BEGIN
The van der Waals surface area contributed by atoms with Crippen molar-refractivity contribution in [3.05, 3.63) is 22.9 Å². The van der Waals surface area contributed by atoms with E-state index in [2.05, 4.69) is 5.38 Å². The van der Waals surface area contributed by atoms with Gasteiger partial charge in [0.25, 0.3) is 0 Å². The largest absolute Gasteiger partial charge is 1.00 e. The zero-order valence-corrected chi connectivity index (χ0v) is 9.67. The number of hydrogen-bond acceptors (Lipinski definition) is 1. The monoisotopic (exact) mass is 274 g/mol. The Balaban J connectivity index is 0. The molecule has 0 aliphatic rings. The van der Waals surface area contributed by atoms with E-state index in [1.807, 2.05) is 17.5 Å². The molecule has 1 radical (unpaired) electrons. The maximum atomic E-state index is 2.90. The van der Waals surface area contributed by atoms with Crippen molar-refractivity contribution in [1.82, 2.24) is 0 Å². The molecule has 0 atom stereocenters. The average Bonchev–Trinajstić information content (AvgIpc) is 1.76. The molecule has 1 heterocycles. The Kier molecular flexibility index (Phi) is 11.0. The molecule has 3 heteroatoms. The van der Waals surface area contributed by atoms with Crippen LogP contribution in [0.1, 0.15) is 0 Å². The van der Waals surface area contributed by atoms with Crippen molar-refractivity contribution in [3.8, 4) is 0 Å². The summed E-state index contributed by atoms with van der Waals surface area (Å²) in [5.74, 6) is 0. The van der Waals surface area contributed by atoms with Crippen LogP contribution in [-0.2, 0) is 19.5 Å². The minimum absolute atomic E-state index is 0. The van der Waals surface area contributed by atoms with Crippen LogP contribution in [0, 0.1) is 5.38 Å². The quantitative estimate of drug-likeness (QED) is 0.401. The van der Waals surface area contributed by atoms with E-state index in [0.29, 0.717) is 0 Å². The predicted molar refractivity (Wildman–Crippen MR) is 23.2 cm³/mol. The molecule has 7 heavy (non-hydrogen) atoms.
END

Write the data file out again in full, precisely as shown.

The van der Waals surface area contributed by atoms with Crippen molar-refractivity contribution in [3.05, 3.63) is 22.9 Å². The van der Waals surface area contributed by atoms with E-state index in [2.05, 4.69) is 5.38 Å². The van der Waals surface area contributed by atoms with Gasteiger partial charge in [0.25, 0.3) is 0 Å². The largest absolute Gasteiger partial charge is 1.00 e. The zero-order valence-corrected chi connectivity index (χ0v) is 9.67. The number of hydrogen-bond acceptors (Lipinski definition) is 1. The monoisotopic (exact) mass is 274 g/mol. The Balaban J connectivity index is 0. The molecule has 0 aliphatic rings. The van der Waals surface area contributed by atoms with E-state index in [1.807, 2.05) is 17.5 Å². The molecule has 1 radical (unpaired) electrons. The maximum atomic E-state index is 2.90. The van der Waals surface area contributed by atoms with Crippen molar-refractivity contribution in [1.82, 2.24) is 0 Å². The molecule has 0 atom stereocenters. The average Bonchev–Trinajstić information content (AvgIpc) is 1.76. The molecule has 1 heterocycles. The Kier molecular flexibility index (Phi) is 11.0. The molecule has 3 heteroatoms. The van der Waals surface area contributed by atoms with Crippen LogP contribution in [0.1, 0.15) is 0 Å². The van der Waals surface area contributed by atoms with Crippen molar-refractivity contribution in [3.8, 4) is 0 Å². The summed E-state index contributed by atoms with van der Waals surface area (Å²) in [5.74, 6) is 0. The van der Waals surface area contributed by atoms with Crippen LogP contribution in [-0.2, 0) is 19.5 Å². The minimum absolute atomic E-state index is 0. The van der Waals surface area contributed by atoms with Crippen LogP contribution in [0, 0.1) is 5.38 Å². The quantitative estimate of drug-likeness (QED) is 0.401. The van der Waals surface area contributed by atoms with E-state index in [0.29, 0.717) is 0 Å². The predicted molar refractivity (Wildman–Crippen MR) is 23.2 cm³/mol. The molecule has 7 heavy (non-hydrogen) atoms.